Spring Strawberries (Recovery)
Happy First Day of Spring. No better way to celebrate than with the world's most delicious strawberry that can be grown in Florida: The Sweet Charlie Variety. Unfortunately this variety, named for the late father of the Florida Strawberry Program, Dr. Charlie Howard, is getting very difficult to find. The reasons are threefold: less disease resistances, somewhat lower yields under optimum conditions vs. current cultivars, and inability to palletize well.
Sweet Charlie plump up and get too soft to ship mainly due to a brix (+/- sugar) off the charts, and they are an orange, not too red color, and are not red all the way through (most varieties do not have the red all the way through trait). They split easily in rain. This is because the osmotic pressure inside from the mobile flavors and sugars is just to much for the skin to hold back when the berry is exposed to purified (rain) with nothing dissolved in it. The sugars literally knock the skin down running out when this happens because they can't hold their flavor on the juiciest ones. But they are the standard of flavor, the sweetness of yesteryear that all seek to reach but none do so far .... 17 g is a reasonable target average size, though "average" means some should be smaller and some bigger.
I had big plans to grow these for Mom who was in her twilight and immobile, all dependent on the liquid diet I could feed her ... and eating was a bright point in her day, with the strawberry plants growing out her window as scenery... I could not bear her eating the pesticide laden conventional, poor tasting strawberries, and the costly "organic" big lie - both organic and conventional strawberries have an exemption for the toxic and severely ozone depleting fumigant methyl bromide. To grow our own, I decided to attempt what I think might be probably the furthest north, Atlantic State outdoor, unprotected strawberry growing trial.
Anyway, I lost my Mom 2 hours after I picked her the first two strawberries for including in an evening dessert, which she never tasted, and never assembled the pieces of the large, custom design DIY system after the nursery DWC setup in my grief.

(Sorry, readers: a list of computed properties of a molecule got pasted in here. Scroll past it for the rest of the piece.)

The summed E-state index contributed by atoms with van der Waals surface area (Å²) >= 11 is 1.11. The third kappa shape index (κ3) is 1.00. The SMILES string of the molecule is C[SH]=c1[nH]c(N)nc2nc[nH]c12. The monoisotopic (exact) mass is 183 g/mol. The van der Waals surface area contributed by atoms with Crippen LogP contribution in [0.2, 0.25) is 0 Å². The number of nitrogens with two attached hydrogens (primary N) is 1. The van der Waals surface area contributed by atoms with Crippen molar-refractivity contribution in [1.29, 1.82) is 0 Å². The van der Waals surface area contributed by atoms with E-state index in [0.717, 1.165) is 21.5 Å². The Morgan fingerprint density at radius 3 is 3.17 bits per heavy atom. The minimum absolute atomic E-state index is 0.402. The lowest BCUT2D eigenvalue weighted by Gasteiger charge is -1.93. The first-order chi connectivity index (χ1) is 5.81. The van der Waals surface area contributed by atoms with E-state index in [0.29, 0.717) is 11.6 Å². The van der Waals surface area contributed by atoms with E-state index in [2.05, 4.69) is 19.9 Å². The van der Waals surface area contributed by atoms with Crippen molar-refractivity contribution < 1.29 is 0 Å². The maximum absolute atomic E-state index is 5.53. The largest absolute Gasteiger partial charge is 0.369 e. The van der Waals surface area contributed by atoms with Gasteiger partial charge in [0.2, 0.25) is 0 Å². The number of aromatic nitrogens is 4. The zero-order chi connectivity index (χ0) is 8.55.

I kept the 42 plants going for a month without a nutrient change, but then left them in the nursery and didn't come back for over two weeks just as they were peaking with flowers like white snow on top. Then I got back, had the flu and felt crappy and didn't even look at the plants or boost them for another 2.5 weeks, through many days of straight rain which is murder on strawberries anywhere.
Not a single pH adjustment and rotten leaves, berries and mold everywhere and very sick plants. So a week ago, Mom's spirit was reborn in the berries for me and I went to work cleaning them and made up a new batch of ionic earth mineral water --regular soluble salts and chelates in solution ;-) that is-- from scratch, change and cleaned and cleaned and cleaned. Mostly rubbed with bleach. And then I removed over 100 strawberries in rotted and dried condition, stunted from running out of nutrition etc., such a sad sight.
It worked!!!!!! Just a week later and I'm getting 15 gram strawberries already; just a few, but hey most without mold and, terrible deficient in sunlight, and spaced at an inch apart blocking each other and leaving nowhere for the berries to hang and air out. Here's what they look like up close, note some are contorted, that’s because the plants froze and all the pollinators were killed and I did nothing, but generally they look like the spirit of life has returned with the spring!
I am amazed at the abuse these plants took and impressed how nature can come back. The home brew fertilizer only requires two or three pH adjustments in 6 weeks now that I've perfected the procedure, which is complete res change after 6 weeks, and a relatively small direct powder addition of fertilizer to boost at week 4 to keep the correct nutrient ratios.
♥ for Mom ♥
and all those Moms who have lovingly prepared fruits and veggies for you!
This post was edited by PupillaCharites on Thu, Mar 20, 14 at 17:55